I am trying to teach my ninth grade AVID students how to use questioning in tutorial sessions. Tutorial sessions are a cornerstone of the AVID (Advancement Via Individual Determination) program. Essentially, tutorials are two days a week. Students form a question the night before tutorial--preferably a higher level question. When students come into class on tutorial day, I group them by subject area. They meet in groups of 7 or less with a service learning student-tutor. Here's a quick sequence of the "ideal" session:
- The tutor gets everyone settled in a circle; tells students to take out their textbooks or notes that they brought to tutorial.
- The tutor goes around the circle and asks each students reads/shares their question.
- The tutor chooses one student to begin.
- The student (now student presenter) begins by asking the tutorial group his or her question.
- The group members then try to help the student answer their questions by guiding them to the answer with questions.
- Everyone gets to be the student presenter and every group member focuses on one presenter at a time, offering support through the questions they ask.
- To wrap up we reflect. The last 8 minutes or so of class are spent reflecting on the tutorial (plus, minus, interesting or another reflection strategy).
While writing the equation on a small whiteboard, the first student might say, "My question is how do you use the distributive property to solve/simplify linear equations like this one: 3 [7-5(x-y)]?"
A peer in the group could respond by asking, "What does "Please excuse my dear Aunt Sally" mean?
The presenter might answer, "parenthesis, exponents, multiplication, addition and subtraction."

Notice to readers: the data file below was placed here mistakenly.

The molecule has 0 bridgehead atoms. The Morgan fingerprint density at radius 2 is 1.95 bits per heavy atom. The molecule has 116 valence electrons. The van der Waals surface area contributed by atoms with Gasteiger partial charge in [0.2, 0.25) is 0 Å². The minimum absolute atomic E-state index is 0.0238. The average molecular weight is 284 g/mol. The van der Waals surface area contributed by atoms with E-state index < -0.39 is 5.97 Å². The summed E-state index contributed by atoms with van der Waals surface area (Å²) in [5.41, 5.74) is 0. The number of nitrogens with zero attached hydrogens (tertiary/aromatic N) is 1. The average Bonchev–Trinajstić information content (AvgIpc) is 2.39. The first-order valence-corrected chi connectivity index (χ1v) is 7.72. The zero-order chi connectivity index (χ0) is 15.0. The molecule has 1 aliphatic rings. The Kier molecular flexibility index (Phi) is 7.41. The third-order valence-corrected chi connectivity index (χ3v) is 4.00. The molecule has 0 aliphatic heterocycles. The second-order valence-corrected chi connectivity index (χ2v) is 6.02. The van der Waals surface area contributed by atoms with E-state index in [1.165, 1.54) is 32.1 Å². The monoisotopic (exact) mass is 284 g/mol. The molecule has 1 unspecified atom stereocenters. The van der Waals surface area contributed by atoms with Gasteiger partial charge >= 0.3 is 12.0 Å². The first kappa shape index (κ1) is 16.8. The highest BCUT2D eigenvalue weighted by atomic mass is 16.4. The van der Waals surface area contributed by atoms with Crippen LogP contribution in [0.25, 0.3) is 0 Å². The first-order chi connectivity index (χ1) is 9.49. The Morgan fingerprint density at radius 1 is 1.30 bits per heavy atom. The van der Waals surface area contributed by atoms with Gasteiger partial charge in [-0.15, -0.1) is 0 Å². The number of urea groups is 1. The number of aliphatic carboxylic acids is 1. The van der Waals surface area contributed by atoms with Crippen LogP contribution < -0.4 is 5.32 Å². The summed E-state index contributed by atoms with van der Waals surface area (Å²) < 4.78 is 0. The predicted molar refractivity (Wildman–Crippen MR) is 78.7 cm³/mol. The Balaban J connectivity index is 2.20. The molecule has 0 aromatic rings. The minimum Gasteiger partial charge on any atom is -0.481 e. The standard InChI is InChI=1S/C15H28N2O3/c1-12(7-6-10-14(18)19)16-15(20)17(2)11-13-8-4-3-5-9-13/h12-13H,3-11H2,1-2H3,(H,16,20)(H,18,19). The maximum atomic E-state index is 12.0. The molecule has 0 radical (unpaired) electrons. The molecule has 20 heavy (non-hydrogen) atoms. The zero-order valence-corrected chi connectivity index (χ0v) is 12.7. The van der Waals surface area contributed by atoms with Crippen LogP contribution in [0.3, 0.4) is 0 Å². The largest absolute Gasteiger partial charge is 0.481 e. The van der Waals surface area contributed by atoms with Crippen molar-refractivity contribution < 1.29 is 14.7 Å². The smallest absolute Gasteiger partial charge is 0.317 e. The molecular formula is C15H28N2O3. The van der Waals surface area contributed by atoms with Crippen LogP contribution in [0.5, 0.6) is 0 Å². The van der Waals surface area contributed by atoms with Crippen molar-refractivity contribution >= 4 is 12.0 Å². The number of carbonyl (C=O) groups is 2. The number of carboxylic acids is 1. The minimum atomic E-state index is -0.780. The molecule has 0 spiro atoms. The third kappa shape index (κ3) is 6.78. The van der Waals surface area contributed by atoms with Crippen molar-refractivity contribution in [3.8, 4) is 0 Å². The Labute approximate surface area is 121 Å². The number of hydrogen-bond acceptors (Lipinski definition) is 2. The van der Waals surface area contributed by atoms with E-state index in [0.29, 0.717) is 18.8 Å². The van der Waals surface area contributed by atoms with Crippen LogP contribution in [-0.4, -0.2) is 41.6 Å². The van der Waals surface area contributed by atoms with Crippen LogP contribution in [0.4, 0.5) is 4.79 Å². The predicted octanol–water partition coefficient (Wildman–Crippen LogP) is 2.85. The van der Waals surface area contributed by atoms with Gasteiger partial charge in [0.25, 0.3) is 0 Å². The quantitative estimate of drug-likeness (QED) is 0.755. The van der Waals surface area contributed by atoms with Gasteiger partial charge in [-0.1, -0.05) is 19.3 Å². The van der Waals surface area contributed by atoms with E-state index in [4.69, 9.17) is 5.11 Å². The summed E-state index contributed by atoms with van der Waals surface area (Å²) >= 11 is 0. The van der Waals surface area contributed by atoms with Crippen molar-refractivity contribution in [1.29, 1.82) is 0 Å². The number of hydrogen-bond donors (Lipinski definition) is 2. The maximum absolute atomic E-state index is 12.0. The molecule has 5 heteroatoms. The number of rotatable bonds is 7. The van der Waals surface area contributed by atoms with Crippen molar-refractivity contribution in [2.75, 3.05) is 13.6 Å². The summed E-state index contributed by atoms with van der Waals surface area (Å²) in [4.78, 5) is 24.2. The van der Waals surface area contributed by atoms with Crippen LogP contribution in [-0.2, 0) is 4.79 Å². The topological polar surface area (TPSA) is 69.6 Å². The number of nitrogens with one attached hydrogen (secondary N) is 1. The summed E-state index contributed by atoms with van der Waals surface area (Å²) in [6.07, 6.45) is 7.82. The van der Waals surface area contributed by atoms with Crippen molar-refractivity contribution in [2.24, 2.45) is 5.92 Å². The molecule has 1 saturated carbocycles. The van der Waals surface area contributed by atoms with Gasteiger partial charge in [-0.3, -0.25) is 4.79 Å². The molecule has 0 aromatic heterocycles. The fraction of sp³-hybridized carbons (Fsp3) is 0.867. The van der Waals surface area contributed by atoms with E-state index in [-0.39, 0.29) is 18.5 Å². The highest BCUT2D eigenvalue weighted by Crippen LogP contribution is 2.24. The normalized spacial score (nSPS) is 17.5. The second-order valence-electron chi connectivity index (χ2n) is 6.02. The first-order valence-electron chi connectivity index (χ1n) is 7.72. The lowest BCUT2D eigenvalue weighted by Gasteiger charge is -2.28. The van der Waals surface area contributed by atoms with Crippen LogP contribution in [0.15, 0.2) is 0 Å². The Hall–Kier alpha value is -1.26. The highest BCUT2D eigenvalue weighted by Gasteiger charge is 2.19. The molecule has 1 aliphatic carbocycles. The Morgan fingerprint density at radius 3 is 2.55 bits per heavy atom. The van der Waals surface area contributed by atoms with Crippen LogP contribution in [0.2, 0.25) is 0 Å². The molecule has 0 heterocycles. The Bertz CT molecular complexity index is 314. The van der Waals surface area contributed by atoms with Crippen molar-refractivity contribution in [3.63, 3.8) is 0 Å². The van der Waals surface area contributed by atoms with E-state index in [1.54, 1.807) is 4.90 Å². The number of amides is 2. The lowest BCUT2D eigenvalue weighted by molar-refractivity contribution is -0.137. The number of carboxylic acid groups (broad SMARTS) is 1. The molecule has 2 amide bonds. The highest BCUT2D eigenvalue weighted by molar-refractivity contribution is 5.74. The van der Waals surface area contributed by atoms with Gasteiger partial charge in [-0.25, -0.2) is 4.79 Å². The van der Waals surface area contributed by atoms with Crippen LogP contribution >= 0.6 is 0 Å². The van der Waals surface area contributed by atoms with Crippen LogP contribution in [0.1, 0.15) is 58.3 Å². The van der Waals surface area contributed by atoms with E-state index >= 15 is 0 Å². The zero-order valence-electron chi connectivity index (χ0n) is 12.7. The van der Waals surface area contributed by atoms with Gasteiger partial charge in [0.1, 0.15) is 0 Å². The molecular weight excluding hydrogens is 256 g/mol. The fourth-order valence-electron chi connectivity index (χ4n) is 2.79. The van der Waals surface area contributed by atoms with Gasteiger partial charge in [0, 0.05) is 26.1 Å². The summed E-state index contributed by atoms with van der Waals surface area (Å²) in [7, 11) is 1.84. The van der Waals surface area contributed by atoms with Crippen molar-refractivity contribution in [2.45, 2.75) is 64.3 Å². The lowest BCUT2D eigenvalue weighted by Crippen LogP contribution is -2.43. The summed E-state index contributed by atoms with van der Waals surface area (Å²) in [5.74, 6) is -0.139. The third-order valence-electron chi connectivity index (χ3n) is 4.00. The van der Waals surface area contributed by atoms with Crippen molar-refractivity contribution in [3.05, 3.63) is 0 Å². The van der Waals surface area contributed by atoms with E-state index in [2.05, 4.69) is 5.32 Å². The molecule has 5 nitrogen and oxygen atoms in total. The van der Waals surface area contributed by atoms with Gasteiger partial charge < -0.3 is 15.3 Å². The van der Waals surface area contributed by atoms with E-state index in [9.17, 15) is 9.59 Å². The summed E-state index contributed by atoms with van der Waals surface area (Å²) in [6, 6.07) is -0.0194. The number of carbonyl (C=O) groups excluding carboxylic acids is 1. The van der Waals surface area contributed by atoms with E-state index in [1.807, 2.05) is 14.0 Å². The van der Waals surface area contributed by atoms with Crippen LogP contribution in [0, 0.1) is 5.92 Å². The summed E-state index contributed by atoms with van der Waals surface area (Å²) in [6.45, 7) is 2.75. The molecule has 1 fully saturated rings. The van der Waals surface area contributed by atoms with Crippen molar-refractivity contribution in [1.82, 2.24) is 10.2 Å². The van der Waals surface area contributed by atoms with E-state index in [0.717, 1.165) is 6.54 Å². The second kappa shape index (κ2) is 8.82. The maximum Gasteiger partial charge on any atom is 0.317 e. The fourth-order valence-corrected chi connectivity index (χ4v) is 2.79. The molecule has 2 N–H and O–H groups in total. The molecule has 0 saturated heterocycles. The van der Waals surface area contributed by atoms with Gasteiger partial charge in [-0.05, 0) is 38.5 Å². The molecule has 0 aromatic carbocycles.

The same peer or another from the group could then ask, "What happens when you subtract 5 from 7?"
The presenter would do that step on the whiteboard, getting 3[2(x-y)].
Another peer might ask, "can you distribute the 2 to the x and y, multiplying 2 times x and 2 times y to clear that parenthesis?"
The presenter would try that step on the whiteboard, getting 3(2x-2y).
The peer responds, "What happens if you distribute the 3 by multiply 3 times 2x and 3 times 2y?"
The presenter completes the step, getting 6x-6y.
A peer (or the tutor at this point) says, "is that as far as you can go or can you simplify the equation even more."
It's simplified, so the student presenter has been led to their answer. Here's just the first minute of how it went in class the other day...
Math is easy, or easier to conceptualize. Well, I see how to use the questioning process in math. Equations are neat, portable and clean. AP Human Geography is not--especially not when students are not reading their textbook and when they do not understand what they are supposed to be learning. The tutors and I lapse into telling when students questions break down or when the other students in the group disengage. The students can question me to no end when we are doing a lateral thinking puzzle, or when we are talking about a topic that engages them, but creating questions about their content classes that will lead them to learning is much more difficult.
Part of me thinks that the students don't know enough, much less the answer to the original question, to lead their peer in the right direction. Perhaps questioning--even just the idea of being curious to develop a deep understanding of a subject is abjectly foreign to freshmen. I'm not sure, but I sure need help teaching them how to speak only questions during tutorials. Any ideas?